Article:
Grouse Mountain ski resort in North Vancouver. (Pixabay photo)

Snowboarder paralyzed from fall at Grouse Mountain wins appeal to sue

Jason Apps suffered a fall, rendering him a quadriplegic, in March 2016

An Australian man who suffered life-altering injuries after a fall in Grouse Mountain’s snowboard park has been granted the right to sue the mountain by the B.C. Court of Appeal.

The B.C. Supreme Court dismissed his lawsuit in June, but a three-judge panel overturned that decision earlier this week.

Jason Apps suffered a fall at the Grouse Mountain Terrain Park, rendering him a quadriplegic, in March 2016, according to court documents published on Thursday. None of Apps’ allegations have been tested in court.

Apps claims that the mountain was negligent in how it designed the park and was in breach of the Occupier’s Liability Act. He alleges that the mountain failed to warn of the risk for serious injury in its waiver printed on the back of his lift ticket.

In June, a trial judge dismissed Apps’ case, saying that he was bound by the terms of the waiver printed on the ticket, and that as an employee himself at a ski resort in Whistler he would have known his rights and risks. The judge also agreed with Grouse Mountain that there were adequate warning signs posted around the mountain.

READ MORE: Grouse Mountain ski resort purchased by B.C.-based Northland Properties

But this week, the court of appeal found that the warning signage shouldn’t have been considered in the original decision. Instead, the judge should have looked at just the waiver notice posted at the ticket booth, which they found to be “difficult to read,” among other issues, according to court documents.

“By the time Mr. Apps arrived at the terrain park, he had paid for his non-refundable ticket, taken the lift up the mountain, and had begun snowboarding,” the decision reads.

“It was far too late to give notice of what was in the waiver. That had to be done at or before the ticket booth.”

The three-judge panel also determined that the fact Apps had used waivers in his work in Whistler played no relevant role in Grouse Mountain’s argument.

“I do not think the fact that Mr. Apps had some previous awareness that when he signed an agreement at Whistler, he was waiving legal rights of some sort, can satisfy that obligation in this case,” the decision reads.

Because the ruling did not make a ruling on the merits of the lawsuit, a trial date will be set at a later time in front of a new judge.


@ashwadhwani
ashley.wadhwani@bpdigital.ca

Like us on Facebook and follow us on Twitter.

lawsuit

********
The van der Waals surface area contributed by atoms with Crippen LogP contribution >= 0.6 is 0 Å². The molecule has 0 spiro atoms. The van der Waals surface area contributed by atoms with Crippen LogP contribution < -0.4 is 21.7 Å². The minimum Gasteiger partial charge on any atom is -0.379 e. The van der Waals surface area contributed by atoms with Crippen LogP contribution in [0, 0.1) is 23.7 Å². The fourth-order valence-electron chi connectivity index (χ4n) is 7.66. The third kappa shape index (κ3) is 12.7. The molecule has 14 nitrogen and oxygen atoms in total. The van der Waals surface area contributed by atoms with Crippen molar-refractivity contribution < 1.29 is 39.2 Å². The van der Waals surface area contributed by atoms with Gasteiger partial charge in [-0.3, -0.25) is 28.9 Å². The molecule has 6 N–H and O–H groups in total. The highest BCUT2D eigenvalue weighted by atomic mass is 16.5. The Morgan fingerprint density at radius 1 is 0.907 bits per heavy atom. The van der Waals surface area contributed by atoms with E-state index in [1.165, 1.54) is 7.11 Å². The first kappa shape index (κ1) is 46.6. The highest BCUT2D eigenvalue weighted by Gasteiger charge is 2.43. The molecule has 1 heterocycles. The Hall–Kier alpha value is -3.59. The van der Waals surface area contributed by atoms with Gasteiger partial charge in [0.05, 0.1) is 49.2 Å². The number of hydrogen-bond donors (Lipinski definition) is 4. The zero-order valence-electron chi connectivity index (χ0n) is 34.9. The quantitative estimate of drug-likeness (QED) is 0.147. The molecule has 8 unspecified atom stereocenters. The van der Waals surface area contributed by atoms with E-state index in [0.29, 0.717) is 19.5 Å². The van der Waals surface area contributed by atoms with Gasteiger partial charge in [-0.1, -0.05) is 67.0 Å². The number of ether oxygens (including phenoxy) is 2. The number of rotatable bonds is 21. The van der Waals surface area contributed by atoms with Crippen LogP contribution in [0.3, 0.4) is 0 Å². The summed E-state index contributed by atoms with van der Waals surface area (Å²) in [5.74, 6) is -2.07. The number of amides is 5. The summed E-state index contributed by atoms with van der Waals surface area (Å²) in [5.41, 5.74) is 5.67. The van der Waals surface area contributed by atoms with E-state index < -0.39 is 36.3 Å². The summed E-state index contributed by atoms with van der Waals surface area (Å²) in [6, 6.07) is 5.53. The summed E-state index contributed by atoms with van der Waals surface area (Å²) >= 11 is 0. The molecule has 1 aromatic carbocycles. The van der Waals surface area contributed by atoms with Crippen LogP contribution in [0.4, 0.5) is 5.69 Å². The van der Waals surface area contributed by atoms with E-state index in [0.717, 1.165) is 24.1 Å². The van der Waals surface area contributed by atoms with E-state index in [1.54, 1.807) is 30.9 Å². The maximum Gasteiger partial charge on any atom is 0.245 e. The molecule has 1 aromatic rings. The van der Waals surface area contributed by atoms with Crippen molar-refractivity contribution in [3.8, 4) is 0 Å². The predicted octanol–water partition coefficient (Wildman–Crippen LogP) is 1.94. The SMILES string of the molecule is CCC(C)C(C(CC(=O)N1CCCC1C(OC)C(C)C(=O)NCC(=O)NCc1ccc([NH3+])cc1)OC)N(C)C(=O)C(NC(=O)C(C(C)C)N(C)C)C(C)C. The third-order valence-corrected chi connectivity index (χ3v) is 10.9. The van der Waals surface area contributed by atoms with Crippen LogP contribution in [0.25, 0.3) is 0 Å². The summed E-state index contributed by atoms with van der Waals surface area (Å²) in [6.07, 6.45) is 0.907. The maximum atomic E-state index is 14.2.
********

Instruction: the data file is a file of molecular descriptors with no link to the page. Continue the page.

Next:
Get local stories you won't find anywhere else right to your inbox.
Sign up here

Just Posted

Bus rider who travelled to Golden tests positive for COVID-19

The passenger travelled from Calgary to Golden on March 15

Easter bunny to send ambassador to Golden for weekend drive-by

The Easter bunny will be sending his emissary, Egglebert Bunny, to celebrate Easter with Golden

Frustrated MLA begs out of province visitors to stay home

Columbia River Revelstoke MLA Doug Clovechok doesn’t understand why people aren’t listening to good advice

Golden Facebook group attracts 400 volunteers looking to help during COVID-19

The group, which was created on March 15, has already amassed over 400 volunteers

Golden Rockets’ Turner commits to University of Victoria

The 20 year old had 16 goals in 31 regular season games this season

COVID-19: 4 new deaths, 25 new cases but only in Vancouver Coastal, Fraser Health

A total of 1,291 people have tested positive for the novel coronavirus

Blasting through the West Kootenay

80 years ago; ‘Pretty near all the people from Fruitvale were working on it’

COVID-19: Don’t get away for Easter weekend, Dr. Bonnie Henry warns

John Horgan, Adrian Dix call 130 faith leaders as holidays approach

COVID-19: Trudeau says 30K ventilators on the way; 3.6M Canadians claim benefits

Canada has seen more than 17,000 cases and at least 345 deaths due to COVID-19

RCMP call on kids to name latest foal recruits

The baby horses names are to start with the letter ‘S’

As Canadians return home amid pandemic, border crossings dip to just 5% of usual traffic

Non-commercial land crossing dipped by 95%, air travel dropped by 96 per cent, according to the CBSA

Logan Boulet Effect: Green Shirt Day calls on Canadians to become organ donors

While social distancing, the day also honours the 16 lives lost in the 2018 Humboldt Broncos Crash

COMMENTARY: Knowing where COVID-19 cases are does not protect you

Dr. Bonnie Henry explains why B.C. withholds community names

Most Read